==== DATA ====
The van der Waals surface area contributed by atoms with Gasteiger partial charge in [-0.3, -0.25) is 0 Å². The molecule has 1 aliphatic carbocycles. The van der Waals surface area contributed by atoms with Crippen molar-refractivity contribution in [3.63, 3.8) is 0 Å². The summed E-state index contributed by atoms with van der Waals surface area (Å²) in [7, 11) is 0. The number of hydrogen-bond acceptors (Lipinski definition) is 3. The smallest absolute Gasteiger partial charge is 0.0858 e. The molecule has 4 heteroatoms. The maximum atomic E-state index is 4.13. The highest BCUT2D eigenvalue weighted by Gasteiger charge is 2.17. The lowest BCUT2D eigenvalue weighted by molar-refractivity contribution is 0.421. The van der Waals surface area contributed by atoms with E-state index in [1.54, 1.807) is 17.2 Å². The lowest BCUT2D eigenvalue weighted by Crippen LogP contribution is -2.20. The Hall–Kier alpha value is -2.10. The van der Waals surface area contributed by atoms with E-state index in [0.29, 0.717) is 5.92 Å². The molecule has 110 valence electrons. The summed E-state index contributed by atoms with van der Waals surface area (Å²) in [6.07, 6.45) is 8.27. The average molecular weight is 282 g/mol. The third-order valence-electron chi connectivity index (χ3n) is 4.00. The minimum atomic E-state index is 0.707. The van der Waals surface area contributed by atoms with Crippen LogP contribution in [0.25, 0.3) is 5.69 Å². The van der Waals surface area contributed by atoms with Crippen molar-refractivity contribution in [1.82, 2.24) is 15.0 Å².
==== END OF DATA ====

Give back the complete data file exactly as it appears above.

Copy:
The van der Waals surface area contributed by atoms with Gasteiger partial charge in [-0.3, -0.25) is 0 Å². The molecule has 1 aliphatic carbocycles. The van der Waals surface area contributed by atoms with Crippen molar-refractivity contribution in [3.63, 3.8) is 0 Å². The summed E-state index contributed by atoms with van der Waals surface area (Å²) in [7, 11) is 0. The number of hydrogen-bond acceptors (Lipinski definition) is 3. The smallest absolute Gasteiger partial charge is 0.0858 e. The molecule has 4 heteroatoms. The maximum atomic E-state index is 4.13. The highest BCUT2D eigenvalue weighted by Gasteiger charge is 2.17. The lowest BCUT2D eigenvalue weighted by molar-refractivity contribution is 0.421. The van der Waals surface area contributed by atoms with E-state index in [1.54, 1.807) is 17.2 Å². The lowest BCUT2D eigenvalue weighted by Crippen LogP contribution is -2.20. The Hall–Kier alpha value is -2.10. The van der Waals surface area contributed by atoms with E-state index in [0.29, 0.717) is 5.92 Å². The molecule has 110 valence electrons. The summed E-state index contributed by atoms with van der Waals surface area (Å²) in [6.07, 6.45) is 8.27. The average molecular weight is 282 g/mol. The third-order valence-electron chi connectivity index (χ3n) is 4.00. The minimum atomic E-state index is 0.707. The van der Waals surface area contributed by atoms with Crippen LogP contribution in [0.25, 0.3) is 5.69 Å². The van der Waals surface area contributed by atoms with Crippen molar-refractivity contribution in [1.82, 2.24) is 15.0 Å².